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Activists carry photographs of Malala Yousufzai during a protest rally against her assassination attempt, Lahore, Oct 10, 2012. — Photo by AFP

PESHAWAR: A Pakistani child activist shot in the head by the Taliban is still in a critical condition and is being airlifted to the country's top military hospital for specialist treatment, officials said Thursday.

The shooting of 14-year-old Malala Yousafzai on a school bus in the Swat valley has been denounced worldwide and by the Pakistani authorities, who have offered a reward of more than $100,000 for the capture of her attackers.

Two of her school friends were also injured in the attack, carried out as retribution for Malala's campaign for the right to an education during a two-year Taliban insurgency in Swat that the army claimed to have crushed in 2009.

But as she spent a second day in intensive care questions are mounting about how the attack could have happened in the first place and how the perpetrators simply walked away in an area with a police and army presence.

“Now she needs post surgery care. The doctors recommended that AFIC (Armed Forces Institute of Cardiology) has better facilities for post-surgery care,” military spokesman Major General Asim Saleem Bajwa told AFP.

Another official confirmed that a helicopter transporting her from the hospital in Peshawar to Rawalpindi, the twin city of the capital Islamabad and the headquarters of the Pakistan army, was making the 25-minute journey with Malala on board.

Bajwa said Malala was still unconscious and that the next 24 hours would be crucial to her progress. On Wednesday, she underwent an operation to remove the bullet from between her shoulders.

One of her doctors, Mumtaz Khan, told AFP that Malala had improved since the operation but that she was still seriously ill.

“She has been put on a ventilator for two days. The bullet has affected some part of the brain, but there is a 70 per cent chance that she will survive,” he said.

Mehmoodul Hasan, one of Malala's relatives, said the family had been told that doctors were sending her medical reports abroad for advice.

“They are checking if better facilities are available in the UK or Dubai or any other country, then they will decide about sending her abroad, otherwise they will treat her here,” said Hasan.

US President Barack Obama, US Secretary of State Hillary Clinton, UN chief Ban Ki-moon and Pakistani leaders have expressed horror at the attack on a girl who won admiration for daring to speak out during the Taliban insurgency, which the army said it had crushed in 2009.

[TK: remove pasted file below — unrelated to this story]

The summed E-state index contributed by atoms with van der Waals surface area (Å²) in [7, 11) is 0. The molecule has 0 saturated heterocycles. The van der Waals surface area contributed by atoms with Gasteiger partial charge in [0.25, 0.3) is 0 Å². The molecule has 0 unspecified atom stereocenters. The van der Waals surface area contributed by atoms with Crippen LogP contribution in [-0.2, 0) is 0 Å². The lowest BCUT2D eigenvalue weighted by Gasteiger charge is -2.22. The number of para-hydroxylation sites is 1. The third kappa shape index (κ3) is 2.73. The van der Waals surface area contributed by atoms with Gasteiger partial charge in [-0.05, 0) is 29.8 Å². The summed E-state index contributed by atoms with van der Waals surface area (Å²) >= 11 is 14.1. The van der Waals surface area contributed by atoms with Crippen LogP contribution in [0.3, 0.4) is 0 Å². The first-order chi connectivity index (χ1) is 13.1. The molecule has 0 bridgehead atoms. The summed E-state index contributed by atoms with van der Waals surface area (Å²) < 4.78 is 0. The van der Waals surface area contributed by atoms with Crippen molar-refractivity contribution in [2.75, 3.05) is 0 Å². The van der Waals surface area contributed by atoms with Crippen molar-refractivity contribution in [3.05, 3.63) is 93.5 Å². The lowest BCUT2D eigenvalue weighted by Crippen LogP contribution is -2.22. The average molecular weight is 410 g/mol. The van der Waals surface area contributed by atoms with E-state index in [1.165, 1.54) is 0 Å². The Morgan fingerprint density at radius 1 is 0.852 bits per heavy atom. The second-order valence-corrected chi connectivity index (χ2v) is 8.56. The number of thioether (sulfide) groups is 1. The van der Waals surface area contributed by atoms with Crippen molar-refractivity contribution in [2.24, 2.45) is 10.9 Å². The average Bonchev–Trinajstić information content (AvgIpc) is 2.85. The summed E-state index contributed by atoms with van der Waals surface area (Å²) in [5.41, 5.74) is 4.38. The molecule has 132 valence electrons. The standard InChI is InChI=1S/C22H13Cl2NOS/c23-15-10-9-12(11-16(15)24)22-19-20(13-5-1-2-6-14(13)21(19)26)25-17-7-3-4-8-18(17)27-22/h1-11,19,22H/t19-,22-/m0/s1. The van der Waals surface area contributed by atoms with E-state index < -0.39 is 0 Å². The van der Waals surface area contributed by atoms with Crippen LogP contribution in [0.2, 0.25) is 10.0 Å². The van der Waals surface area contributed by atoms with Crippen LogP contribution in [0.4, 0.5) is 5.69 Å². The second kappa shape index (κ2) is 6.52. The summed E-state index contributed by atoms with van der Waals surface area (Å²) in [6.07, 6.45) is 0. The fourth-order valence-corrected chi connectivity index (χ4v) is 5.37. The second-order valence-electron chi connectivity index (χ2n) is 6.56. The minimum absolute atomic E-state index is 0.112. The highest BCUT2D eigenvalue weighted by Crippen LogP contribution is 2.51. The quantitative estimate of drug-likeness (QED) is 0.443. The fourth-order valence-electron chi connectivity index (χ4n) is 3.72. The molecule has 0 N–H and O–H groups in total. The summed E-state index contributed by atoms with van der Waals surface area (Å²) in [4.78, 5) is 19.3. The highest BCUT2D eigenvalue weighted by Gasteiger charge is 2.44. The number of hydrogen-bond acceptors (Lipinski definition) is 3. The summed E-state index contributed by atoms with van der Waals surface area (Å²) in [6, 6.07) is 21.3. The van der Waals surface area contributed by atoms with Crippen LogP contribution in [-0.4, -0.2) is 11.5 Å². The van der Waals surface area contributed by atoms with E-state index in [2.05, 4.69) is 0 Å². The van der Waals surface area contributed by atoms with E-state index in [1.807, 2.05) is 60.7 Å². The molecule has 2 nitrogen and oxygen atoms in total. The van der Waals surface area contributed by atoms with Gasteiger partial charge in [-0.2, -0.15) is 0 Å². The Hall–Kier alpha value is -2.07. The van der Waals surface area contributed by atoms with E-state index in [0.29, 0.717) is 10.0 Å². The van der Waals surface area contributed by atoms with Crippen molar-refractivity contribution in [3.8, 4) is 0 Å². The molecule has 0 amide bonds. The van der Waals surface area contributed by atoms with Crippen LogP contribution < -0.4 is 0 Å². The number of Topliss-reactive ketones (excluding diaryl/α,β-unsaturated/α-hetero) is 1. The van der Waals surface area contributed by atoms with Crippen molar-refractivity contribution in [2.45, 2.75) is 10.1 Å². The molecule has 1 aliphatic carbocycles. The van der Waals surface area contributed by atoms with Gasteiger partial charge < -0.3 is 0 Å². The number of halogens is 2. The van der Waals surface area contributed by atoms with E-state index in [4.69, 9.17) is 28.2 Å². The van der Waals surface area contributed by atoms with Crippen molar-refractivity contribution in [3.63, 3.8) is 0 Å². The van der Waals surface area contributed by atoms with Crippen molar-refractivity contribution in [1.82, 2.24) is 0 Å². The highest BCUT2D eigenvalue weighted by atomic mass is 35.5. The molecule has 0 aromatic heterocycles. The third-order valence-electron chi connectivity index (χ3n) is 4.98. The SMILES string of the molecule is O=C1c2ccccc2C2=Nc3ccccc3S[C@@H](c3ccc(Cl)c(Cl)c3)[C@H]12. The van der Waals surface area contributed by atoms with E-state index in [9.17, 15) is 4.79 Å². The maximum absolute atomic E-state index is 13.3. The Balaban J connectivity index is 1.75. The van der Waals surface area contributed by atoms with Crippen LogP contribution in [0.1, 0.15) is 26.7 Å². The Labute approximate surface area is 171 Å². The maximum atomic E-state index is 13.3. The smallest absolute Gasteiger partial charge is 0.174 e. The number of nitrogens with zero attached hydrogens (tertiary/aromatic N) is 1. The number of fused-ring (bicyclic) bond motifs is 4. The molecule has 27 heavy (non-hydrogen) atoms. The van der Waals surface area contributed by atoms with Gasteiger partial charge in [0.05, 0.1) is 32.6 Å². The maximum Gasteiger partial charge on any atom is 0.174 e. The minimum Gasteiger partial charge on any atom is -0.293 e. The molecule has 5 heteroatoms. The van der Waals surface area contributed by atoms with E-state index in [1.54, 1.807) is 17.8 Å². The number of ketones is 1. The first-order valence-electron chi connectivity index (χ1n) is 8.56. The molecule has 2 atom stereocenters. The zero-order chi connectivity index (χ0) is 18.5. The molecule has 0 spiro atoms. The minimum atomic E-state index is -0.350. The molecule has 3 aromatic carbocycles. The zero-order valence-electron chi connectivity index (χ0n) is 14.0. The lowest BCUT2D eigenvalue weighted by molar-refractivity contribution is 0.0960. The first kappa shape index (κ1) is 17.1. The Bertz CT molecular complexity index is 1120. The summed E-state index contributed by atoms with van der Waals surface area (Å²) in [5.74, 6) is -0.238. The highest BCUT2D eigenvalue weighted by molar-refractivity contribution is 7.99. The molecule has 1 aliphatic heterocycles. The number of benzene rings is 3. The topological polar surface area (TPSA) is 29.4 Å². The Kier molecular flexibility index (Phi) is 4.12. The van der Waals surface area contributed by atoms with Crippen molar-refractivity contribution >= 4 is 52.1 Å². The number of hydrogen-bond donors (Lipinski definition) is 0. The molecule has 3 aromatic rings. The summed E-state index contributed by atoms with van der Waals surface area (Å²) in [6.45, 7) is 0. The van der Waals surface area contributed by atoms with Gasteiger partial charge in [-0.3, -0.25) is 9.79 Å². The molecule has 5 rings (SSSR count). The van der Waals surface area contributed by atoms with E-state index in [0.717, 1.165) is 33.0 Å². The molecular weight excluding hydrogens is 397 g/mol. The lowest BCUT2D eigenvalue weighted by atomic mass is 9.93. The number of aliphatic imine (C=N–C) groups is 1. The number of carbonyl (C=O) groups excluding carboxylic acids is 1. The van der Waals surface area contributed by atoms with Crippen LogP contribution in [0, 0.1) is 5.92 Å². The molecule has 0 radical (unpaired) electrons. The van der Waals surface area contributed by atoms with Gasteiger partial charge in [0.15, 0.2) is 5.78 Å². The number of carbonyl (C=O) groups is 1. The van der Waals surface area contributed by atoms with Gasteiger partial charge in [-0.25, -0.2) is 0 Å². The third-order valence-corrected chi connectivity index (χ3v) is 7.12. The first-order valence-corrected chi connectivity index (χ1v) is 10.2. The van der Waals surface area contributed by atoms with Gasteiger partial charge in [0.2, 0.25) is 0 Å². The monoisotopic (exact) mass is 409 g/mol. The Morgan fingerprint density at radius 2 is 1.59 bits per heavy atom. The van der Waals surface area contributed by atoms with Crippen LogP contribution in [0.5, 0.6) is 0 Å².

Obama believed the shooting was “reprehensible and disgusting and tragic,” said White House spokesman Jay Carney.

Malala won international prominence after highlighting Taliban atrocities in Swat with a blog for the BBC three years ago, when the Islamist militants burned girls’ schools and terrorised the valley before the army intervened.

She was just 11 then, and her struggle resonated with tens of thousands of girls denied an education by Islamist militants across northwest Pakistan, where the government has been fighting local Taliban since 2007.

The Pakistani provincial government announced a 10 million rupee ($104,000) reward for information leading to the arrest of Malala's attackers and Interior Minister Rehman Malik has promised to catch the gunmen.

Officers in Swat say dozens of people were rounded up after the attack but no one has been charged.

Local residents say four businessmen and outspoken anti-militancy advocates have been shot in Swat in recent months, raising fears about the scenic valley which Pakistan has been trying to restore as a tourist destination.

Mingora police station chief Ahmad Shah told AFP that nearly 200 people had been detained over Malala's shooting, including the bus driver and a school watchman, but that most had been released.

Commentators have questioned whether anything will really change in Pakistan after the shooting, despite a call from the army chief General Ashfaq Pervez Kayani to further unite against militants and their “barbaric mindset.”

Many in the country blame the United States and the war in neighbouring Afghanistan for the violence. The military has been accused of playing a double game in supporting or at least accommodating Islamist militant groups.

The Taliban, who have killed thousands of people across Pakistan in the last five years and destroyed hundreds of girls' schools, have issued a statement saying that any female who opposes them should be killed.

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